Westmoreland, NY (WIBX) - They're calling it the worst drought since 1956, and it's spreading through most of the U.S. In the Mohawk Valley some farmers are already feeling the pinch of the extremely dry and hot weather.

George Joseph, Owner, North Star Orchard in Westmoreland says so far his crops are hanging on. "In a dry year it's always challenging. We find ways to give the things water that need the water. Fortunately, we have high density crops, like tomatoes--highly concentrated, so we grow them on plastic and we have trickle irrigation and we grow them in proximity to a water source--so, those are little affected by the dryness, in fact it's beneficial," he said. Joseph explains that with a lot of water, comes a lot of opportunities for fungus to attack crops.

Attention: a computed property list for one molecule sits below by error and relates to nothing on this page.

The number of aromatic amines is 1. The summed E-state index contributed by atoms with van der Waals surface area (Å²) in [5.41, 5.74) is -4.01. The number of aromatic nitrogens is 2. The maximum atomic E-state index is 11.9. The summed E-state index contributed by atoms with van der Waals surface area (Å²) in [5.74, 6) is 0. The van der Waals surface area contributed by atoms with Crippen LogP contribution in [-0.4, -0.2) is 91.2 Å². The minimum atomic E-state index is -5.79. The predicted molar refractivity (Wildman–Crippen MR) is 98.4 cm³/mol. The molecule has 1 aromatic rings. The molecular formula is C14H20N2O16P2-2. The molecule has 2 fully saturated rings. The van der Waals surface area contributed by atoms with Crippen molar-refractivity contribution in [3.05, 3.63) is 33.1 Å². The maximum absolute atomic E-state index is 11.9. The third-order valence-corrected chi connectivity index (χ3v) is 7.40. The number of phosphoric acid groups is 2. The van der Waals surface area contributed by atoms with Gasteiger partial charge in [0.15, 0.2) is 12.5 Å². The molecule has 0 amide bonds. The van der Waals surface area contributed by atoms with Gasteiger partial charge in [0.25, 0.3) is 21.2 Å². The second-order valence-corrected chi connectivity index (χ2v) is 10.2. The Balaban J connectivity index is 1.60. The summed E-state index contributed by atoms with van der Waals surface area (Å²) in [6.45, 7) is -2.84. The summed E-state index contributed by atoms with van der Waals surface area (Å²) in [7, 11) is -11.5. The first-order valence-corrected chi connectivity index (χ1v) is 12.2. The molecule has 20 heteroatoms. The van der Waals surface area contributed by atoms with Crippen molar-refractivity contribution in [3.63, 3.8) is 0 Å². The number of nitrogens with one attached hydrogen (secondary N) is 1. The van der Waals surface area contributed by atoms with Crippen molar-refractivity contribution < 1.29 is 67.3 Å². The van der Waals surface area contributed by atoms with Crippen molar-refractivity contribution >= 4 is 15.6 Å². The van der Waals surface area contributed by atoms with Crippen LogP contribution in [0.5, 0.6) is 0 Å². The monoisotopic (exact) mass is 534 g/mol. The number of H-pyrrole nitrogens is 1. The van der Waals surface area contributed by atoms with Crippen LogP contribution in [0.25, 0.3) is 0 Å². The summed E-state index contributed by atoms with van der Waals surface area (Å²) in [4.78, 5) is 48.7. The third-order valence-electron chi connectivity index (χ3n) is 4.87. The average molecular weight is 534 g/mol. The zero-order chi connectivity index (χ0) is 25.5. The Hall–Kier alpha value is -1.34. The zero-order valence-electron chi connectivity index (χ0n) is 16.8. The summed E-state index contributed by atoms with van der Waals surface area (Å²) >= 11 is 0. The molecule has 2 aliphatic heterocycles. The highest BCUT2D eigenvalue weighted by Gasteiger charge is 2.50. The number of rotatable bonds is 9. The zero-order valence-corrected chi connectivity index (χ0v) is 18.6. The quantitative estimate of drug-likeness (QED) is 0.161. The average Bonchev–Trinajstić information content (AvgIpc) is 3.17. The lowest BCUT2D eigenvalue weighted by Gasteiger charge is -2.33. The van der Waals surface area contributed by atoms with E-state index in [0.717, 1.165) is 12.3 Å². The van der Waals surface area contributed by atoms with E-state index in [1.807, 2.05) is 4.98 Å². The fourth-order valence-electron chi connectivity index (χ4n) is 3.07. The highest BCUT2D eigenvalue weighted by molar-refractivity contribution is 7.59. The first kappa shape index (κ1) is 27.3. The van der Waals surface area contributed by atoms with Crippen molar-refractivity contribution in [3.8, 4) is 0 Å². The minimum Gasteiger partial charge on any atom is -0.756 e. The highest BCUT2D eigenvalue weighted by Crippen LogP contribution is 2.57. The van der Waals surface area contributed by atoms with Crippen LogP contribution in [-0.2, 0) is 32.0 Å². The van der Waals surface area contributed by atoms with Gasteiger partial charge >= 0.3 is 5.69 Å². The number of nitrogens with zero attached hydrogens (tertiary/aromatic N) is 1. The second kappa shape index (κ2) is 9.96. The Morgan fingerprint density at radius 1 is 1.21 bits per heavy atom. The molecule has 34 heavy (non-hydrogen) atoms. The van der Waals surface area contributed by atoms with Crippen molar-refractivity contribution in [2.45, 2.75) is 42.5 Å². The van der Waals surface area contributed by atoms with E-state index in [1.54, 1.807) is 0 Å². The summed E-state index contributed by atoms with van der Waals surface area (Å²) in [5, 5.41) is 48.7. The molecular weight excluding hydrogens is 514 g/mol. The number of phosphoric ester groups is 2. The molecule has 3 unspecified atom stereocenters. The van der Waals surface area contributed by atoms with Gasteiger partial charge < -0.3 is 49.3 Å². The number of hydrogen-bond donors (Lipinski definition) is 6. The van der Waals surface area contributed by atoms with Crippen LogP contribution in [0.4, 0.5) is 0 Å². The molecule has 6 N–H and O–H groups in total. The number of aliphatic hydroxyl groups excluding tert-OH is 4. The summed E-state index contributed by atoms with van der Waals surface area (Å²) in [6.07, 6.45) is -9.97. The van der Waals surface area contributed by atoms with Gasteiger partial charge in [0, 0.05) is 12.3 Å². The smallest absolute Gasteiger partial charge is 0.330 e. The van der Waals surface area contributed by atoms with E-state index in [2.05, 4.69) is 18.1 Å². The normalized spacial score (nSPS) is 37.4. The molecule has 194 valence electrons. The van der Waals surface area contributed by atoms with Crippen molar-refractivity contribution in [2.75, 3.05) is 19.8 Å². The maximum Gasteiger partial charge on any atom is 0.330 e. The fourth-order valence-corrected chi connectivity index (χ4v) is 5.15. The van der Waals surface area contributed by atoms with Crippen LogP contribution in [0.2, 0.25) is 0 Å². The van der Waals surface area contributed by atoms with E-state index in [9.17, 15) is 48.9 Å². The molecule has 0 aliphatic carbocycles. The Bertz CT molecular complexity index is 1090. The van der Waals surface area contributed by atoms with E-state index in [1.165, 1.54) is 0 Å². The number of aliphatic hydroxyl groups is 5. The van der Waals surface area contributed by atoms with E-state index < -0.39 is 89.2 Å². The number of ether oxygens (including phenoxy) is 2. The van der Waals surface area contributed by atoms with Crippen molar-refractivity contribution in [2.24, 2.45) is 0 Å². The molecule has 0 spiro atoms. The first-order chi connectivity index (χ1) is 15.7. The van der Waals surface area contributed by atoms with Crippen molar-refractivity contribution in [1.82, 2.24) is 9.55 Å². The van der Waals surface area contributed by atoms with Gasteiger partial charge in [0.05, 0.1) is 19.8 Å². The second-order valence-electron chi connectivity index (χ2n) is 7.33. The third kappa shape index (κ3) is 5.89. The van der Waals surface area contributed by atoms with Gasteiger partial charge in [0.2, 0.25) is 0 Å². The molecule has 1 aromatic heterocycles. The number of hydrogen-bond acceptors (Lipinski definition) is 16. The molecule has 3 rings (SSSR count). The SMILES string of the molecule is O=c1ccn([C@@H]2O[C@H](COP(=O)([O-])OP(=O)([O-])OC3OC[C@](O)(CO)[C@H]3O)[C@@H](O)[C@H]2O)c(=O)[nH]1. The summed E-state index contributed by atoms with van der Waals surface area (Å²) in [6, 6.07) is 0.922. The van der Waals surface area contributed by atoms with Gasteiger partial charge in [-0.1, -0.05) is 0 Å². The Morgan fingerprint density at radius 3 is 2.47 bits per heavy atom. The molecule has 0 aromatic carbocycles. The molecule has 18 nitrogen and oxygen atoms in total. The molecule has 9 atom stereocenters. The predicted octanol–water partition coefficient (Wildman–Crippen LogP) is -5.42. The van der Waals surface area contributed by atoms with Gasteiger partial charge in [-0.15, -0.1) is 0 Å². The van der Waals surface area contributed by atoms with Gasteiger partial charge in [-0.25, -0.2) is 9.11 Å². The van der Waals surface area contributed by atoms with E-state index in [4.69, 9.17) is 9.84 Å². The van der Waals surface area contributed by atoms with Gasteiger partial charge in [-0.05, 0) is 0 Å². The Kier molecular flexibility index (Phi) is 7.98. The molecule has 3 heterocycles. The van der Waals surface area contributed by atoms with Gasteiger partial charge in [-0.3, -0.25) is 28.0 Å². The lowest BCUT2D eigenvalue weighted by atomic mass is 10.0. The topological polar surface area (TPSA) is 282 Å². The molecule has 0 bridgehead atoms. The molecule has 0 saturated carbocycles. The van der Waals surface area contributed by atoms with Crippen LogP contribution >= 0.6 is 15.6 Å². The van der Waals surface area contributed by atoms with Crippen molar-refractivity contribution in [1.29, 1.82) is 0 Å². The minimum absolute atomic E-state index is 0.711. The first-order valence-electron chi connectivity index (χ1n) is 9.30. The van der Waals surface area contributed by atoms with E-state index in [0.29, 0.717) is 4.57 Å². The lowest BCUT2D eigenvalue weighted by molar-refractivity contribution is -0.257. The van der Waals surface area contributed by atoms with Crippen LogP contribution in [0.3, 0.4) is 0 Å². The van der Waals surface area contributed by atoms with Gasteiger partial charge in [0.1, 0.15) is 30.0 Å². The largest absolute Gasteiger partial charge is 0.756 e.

The droughts impact on other commodities is also a concern for Joseph. He said,  "If wheat doesn't do as well, or if corn doesn't do as well, it really transpires into other costs down the line for us, and of course corn is a food source for not only people, but animals, as well as ethanol for fuel," he said. Although Joseph's crops are holding up, he cautions that if things don't change, the drought could do some serious damage. He said, "Corn crops throughout the mid-west are poor to begin with, they're suffering the same drought, and if it continues this way for some of the farmers here, it could be likewise."